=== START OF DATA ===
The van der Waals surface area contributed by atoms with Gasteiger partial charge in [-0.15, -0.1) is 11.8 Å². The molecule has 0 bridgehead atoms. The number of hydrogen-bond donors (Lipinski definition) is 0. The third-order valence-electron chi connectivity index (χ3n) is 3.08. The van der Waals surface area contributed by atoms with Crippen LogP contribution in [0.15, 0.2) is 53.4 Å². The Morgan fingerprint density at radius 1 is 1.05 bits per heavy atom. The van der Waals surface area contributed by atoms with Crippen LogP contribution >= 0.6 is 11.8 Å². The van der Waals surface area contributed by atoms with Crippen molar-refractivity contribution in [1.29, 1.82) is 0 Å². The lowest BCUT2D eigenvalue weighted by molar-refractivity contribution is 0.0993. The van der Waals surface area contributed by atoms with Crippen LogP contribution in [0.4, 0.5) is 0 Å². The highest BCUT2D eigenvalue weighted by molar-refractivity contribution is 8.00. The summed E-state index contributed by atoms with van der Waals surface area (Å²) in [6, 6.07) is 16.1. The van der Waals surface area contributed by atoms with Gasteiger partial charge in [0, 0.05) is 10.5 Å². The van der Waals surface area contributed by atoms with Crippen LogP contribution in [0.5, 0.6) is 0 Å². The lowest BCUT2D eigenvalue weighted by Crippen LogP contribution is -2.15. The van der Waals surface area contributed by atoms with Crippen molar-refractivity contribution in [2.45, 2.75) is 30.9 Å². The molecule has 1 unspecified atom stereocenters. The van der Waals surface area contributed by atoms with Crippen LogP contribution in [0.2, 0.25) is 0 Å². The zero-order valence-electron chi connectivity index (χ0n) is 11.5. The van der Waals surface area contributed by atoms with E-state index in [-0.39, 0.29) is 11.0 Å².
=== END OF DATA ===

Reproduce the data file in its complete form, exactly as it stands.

The van der Waals surface area contributed by atoms with Gasteiger partial charge in [-0.15, -0.1) is 11.8 Å². The molecule has 0 bridgehead atoms. The number of hydrogen-bond donors (Lipinski definition) is 0. The third-order valence-electron chi connectivity index (χ3n) is 3.08. The van der Waals surface area contributed by atoms with Crippen LogP contribution in [0.15, 0.2) is 53.4 Å². The Morgan fingerprint density at radius 1 is 1.05 bits per heavy atom. The van der Waals surface area contributed by atoms with Crippen LogP contribution >= 0.6 is 11.8 Å². The van der Waals surface area contributed by atoms with Crippen molar-refractivity contribution in [1.29, 1.82) is 0 Å². The lowest BCUT2D eigenvalue weighted by molar-refractivity contribution is 0.0993. The van der Waals surface area contributed by atoms with Crippen LogP contribution in [0.4, 0.5) is 0 Å². The highest BCUT2D eigenvalue weighted by molar-refractivity contribution is 8.00. The summed E-state index contributed by atoms with van der Waals surface area (Å²) in [6, 6.07) is 16.1. The van der Waals surface area contributed by atoms with Gasteiger partial charge in [0, 0.05) is 10.5 Å². The van der Waals surface area contributed by atoms with Crippen LogP contribution in [0.5, 0.6) is 0 Å². The lowest BCUT2D eigenvalue weighted by Crippen LogP contribution is -2.15. The van der Waals surface area contributed by atoms with Crippen molar-refractivity contribution in [2.45, 2.75) is 30.9 Å². The molecule has 1 unspecified atom stereocenters. The van der Waals surface area contributed by atoms with Crippen LogP contribution in [0.2, 0.25) is 0 Å². The zero-order valence-electron chi connectivity index (χ0n) is 11.5. The van der Waals surface area contributed by atoms with E-state index in [-0.39, 0.29) is 11.0 Å².